Most importantly, make sure it’s written in your voice – let passion and personality shine through (without becoming over-familiar) and don’t be shy about outlining precisely what you bring to the teacher’s mat.

Imagine you were reading it as a yoga studio owner and ad the question ‘so what?’ after every sentence. So rather than just listing the same information as you have on your yoga resumé, start describing how you can be an asset to their yoga studio and what makes you special and different.

Other points to note:

  • Keep to one page! The main aim is to give people a reason to message or call you, not tell your life story
  • Show you’ve done your research into what makes their studio stand out – perhaps reference a teacher or something that has made an impact on you from a marketing perspective
  • Highlight what you can bring to the table and how you add value through your yoga teaching, not why they would be a great fit as a studio for you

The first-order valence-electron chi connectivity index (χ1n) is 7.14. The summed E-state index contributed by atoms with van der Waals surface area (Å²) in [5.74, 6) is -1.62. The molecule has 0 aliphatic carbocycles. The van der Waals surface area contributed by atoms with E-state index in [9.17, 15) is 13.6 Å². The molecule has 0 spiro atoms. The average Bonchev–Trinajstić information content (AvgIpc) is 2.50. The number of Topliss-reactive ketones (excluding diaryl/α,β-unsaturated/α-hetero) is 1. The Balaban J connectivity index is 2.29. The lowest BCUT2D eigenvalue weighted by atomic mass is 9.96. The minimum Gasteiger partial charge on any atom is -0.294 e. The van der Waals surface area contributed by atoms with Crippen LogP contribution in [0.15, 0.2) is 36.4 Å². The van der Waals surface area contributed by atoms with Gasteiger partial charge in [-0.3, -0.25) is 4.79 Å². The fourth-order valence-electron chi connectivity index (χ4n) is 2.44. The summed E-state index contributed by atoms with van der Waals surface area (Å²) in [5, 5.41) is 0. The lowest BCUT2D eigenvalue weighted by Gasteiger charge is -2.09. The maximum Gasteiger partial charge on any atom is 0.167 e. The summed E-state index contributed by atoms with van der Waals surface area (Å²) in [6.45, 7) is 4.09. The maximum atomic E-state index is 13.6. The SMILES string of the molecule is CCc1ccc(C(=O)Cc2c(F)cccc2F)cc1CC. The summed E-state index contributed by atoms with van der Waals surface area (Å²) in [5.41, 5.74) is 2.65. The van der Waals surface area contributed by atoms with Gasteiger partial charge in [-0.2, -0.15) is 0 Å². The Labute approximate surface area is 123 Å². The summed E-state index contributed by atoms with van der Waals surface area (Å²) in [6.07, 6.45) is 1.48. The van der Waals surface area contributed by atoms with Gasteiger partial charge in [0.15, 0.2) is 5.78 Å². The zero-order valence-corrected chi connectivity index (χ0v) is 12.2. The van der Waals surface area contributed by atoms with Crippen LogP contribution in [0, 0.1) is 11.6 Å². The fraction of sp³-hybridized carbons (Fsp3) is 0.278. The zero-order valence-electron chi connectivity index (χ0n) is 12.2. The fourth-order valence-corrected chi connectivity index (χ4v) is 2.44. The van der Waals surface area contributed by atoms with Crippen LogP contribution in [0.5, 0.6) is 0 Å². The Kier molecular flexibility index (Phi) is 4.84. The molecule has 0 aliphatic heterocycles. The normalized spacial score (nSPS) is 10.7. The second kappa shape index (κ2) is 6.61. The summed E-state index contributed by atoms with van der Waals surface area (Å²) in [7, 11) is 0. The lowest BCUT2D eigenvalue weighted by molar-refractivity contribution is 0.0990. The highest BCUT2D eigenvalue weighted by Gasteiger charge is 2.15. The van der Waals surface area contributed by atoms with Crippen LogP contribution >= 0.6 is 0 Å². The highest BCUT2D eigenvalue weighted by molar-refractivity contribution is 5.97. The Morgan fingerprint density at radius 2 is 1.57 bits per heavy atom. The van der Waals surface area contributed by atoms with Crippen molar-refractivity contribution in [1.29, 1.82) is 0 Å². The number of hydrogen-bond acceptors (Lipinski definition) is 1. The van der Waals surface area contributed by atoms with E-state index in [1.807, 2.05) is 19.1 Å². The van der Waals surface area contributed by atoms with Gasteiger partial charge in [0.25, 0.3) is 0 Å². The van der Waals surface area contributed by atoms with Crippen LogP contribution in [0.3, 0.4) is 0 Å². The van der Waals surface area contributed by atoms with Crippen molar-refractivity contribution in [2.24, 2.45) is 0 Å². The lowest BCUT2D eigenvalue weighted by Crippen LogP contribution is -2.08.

• Give some indication of how they can experience your teaching. If an in-person trial class is not possible, then think about including a video
  • And finally, to reiterate, make it VERY easy for them to contact you…full contact details in the header (address) and footer (email and mobile)

Your Yoga Biography – how to tell your story and present it authentically

Telling your yoga ‘story’ is particularly key if you don’t have a huge number of teaching hours just yet. There is a strong personal narrative behind every yoga teacher’s decision to teach. It’s your path, your journey if you will, but more importantly the story behind your decision to go pro will further highlight your passion and dedication.

This personal yoga bio doesn’t need to belong, but it does need to be engaging.

  • Document inspiring travel or teachers, workshop experiences or retreats
  • Describe the ‘a-ha!’ moment when you decided to do your yoga teacher training
  • Talk about areas you find particularly challenging, and how you would like to see your yoga career evolve
  • This passage of writing – your ‘core story’ is essentially the basis of your brand.